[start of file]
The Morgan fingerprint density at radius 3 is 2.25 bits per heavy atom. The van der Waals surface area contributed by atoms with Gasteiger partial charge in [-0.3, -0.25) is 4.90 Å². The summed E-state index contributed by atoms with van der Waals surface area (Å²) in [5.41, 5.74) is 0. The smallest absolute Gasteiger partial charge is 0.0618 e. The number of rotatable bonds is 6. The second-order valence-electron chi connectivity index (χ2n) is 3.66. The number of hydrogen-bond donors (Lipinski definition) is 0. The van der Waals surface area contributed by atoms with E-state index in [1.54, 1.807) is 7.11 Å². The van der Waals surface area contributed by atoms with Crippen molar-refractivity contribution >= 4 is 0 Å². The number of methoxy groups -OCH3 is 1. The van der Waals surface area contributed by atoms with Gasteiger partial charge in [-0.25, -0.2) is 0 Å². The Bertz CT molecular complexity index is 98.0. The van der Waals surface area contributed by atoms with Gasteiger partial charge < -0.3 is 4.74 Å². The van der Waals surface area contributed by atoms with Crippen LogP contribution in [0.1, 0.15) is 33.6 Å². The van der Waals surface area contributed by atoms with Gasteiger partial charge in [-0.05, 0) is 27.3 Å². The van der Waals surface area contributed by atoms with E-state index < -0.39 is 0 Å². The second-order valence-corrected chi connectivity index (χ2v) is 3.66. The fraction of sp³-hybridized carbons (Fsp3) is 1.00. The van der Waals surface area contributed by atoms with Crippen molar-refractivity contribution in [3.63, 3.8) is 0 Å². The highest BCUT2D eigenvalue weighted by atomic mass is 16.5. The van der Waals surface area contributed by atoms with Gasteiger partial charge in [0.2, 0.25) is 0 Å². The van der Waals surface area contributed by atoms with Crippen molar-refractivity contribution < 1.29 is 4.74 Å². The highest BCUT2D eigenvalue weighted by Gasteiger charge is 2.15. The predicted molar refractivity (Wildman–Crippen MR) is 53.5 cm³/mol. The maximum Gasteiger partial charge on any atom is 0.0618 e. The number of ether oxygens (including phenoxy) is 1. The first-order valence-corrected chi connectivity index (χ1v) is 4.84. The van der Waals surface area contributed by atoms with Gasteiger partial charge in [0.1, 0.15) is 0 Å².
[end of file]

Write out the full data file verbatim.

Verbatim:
The Morgan fingerprint density at radius 3 is 2.25 bits per heavy atom. The van der Waals surface area contributed by atoms with Gasteiger partial charge in [-0.3, -0.25) is 4.90 Å². The summed E-state index contributed by atoms with van der Waals surface area (Å²) in [5.41, 5.74) is 0. The smallest absolute Gasteiger partial charge is 0.0618 e. The number of rotatable bonds is 6. The second-order valence-electron chi connectivity index (χ2n) is 3.66. The number of hydrogen-bond donors (Lipinski definition) is 0. The van der Waals surface area contributed by atoms with E-state index in [1.54, 1.807) is 7.11 Å². The van der Waals surface area contributed by atoms with Crippen molar-refractivity contribution >= 4 is 0 Å². The number of methoxy groups -OCH3 is 1. The van der Waals surface area contributed by atoms with Gasteiger partial charge in [-0.25, -0.2) is 0 Å². The Bertz CT molecular complexity index is 98.0. The van der Waals surface area contributed by atoms with Gasteiger partial charge < -0.3 is 4.74 Å². The van der Waals surface area contributed by atoms with Crippen LogP contribution in [0.1, 0.15) is 33.6 Å². The van der Waals surface area contributed by atoms with Gasteiger partial charge in [-0.05, 0) is 27.3 Å². The van der Waals surface area contributed by atoms with E-state index < -0.39 is 0 Å². The second-order valence-corrected chi connectivity index (χ2v) is 3.66. The fraction of sp³-hybridized carbons (Fsp3) is 1.00. The van der Waals surface area contributed by atoms with Crippen molar-refractivity contribution in [3.63, 3.8) is 0 Å². The highest BCUT2D eigenvalue weighted by atomic mass is 16.5. The van der Waals surface area contributed by atoms with Gasteiger partial charge in [0.2, 0.25) is 0 Å². The van der Waals surface area contributed by atoms with Crippen molar-refractivity contribution < 1.29 is 4.74 Å². The highest BCUT2D eigenvalue weighted by Gasteiger charge is 2.15. The predicted molar refractivity (Wildman–Crippen MR) is 53.5 cm³/mol. The maximum Gasteiger partial charge on any atom is 0.0618 e. The number of ether oxygens (including phenoxy) is 1. The first-order valence-corrected chi connectivity index (χ1v) is 4.84. The van der Waals surface area contributed by atoms with Gasteiger partial charge in [0.1, 0.15) is 0 Å².